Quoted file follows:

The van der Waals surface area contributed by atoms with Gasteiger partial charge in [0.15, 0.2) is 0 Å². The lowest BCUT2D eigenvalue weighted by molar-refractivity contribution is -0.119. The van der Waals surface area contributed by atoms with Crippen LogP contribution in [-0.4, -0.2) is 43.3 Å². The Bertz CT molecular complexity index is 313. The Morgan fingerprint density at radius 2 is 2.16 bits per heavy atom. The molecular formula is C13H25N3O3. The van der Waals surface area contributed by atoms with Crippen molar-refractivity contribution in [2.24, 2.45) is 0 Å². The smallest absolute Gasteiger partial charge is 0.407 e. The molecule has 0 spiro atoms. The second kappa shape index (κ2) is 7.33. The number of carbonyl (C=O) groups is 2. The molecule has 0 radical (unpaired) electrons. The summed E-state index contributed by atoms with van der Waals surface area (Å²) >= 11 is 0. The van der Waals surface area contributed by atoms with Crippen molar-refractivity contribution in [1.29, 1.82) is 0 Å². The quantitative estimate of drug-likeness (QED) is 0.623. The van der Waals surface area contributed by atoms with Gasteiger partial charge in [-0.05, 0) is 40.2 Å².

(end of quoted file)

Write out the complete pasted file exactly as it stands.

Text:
The van der Waals surface area contributed by atoms with Gasteiger partial charge in [0.15, 0.2) is 0 Å². The lowest BCUT2D eigenvalue weighted by molar-refractivity contribution is -0.119. The van der Waals surface area contributed by atoms with Crippen LogP contribution in [-0.4, -0.2) is 43.3 Å². The Bertz CT molecular complexity index is 313. The Morgan fingerprint density at radius 2 is 2.16 bits per heavy atom. The molecular formula is C13H25N3O3. The van der Waals surface area contributed by atoms with Crippen molar-refractivity contribution in [2.24, 2.45) is 0 Å². The smallest absolute Gasteiger partial charge is 0.407 e. The molecule has 0 spiro atoms. The second kappa shape index (κ2) is 7.33. The number of carbonyl (C=O) groups is 2. The molecule has 0 radical (unpaired) electrons. The summed E-state index contributed by atoms with van der Waals surface area (Å²) >= 11 is 0. The van der Waals surface area contributed by atoms with Crippen molar-refractivity contribution in [1.29, 1.82) is 0 Å². The quantitative estimate of drug-likeness (QED) is 0.623. The van der Waals surface area contributed by atoms with Gasteiger partial charge in [-0.05, 0) is 40.2 Å².